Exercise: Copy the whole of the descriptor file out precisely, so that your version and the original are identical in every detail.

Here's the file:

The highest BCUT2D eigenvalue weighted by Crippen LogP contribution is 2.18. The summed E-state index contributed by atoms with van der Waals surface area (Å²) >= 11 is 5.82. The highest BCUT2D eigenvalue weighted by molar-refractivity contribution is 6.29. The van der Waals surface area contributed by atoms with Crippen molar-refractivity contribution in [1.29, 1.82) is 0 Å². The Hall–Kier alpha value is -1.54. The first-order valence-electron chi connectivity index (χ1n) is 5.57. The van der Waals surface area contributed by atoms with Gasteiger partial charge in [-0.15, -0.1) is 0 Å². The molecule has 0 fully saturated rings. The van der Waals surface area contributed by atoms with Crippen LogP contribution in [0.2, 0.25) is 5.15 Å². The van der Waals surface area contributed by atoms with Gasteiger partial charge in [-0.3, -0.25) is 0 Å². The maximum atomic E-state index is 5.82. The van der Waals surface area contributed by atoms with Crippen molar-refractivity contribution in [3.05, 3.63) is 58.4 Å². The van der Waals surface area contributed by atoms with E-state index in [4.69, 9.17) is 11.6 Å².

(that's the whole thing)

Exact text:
The highest BCUT2D eigenvalue weighted by Crippen LogP contribution is 2.18. The summed E-state index contributed by atoms with van der Waals surface area (Å²) >= 11 is 5.82. The highest BCUT2D eigenvalue weighted by molar-refractivity contribution is 6.29. The van der Waals surface area contributed by atoms with Crippen molar-refractivity contribution in [1.29, 1.82) is 0 Å². The Hall–Kier alpha value is -1.54. The first-order valence-electron chi connectivity index (χ1n) is 5.57. The van der Waals surface area contributed by atoms with Gasteiger partial charge in [-0.15, -0.1) is 0 Å². The molecule has 0 fully saturated rings. The van der Waals surface area contributed by atoms with Crippen LogP contribution in [0.2, 0.25) is 5.15 Å². The van der Waals surface area contributed by atoms with Gasteiger partial charge in [-0.3, -0.25) is 0 Å². The maximum atomic E-state index is 5.82. The van der Waals surface area contributed by atoms with Crippen molar-refractivity contribution in [3.05, 3.63) is 58.4 Å². The van der Waals surface area contributed by atoms with E-state index in [4.69, 9.17) is 11.6 Å².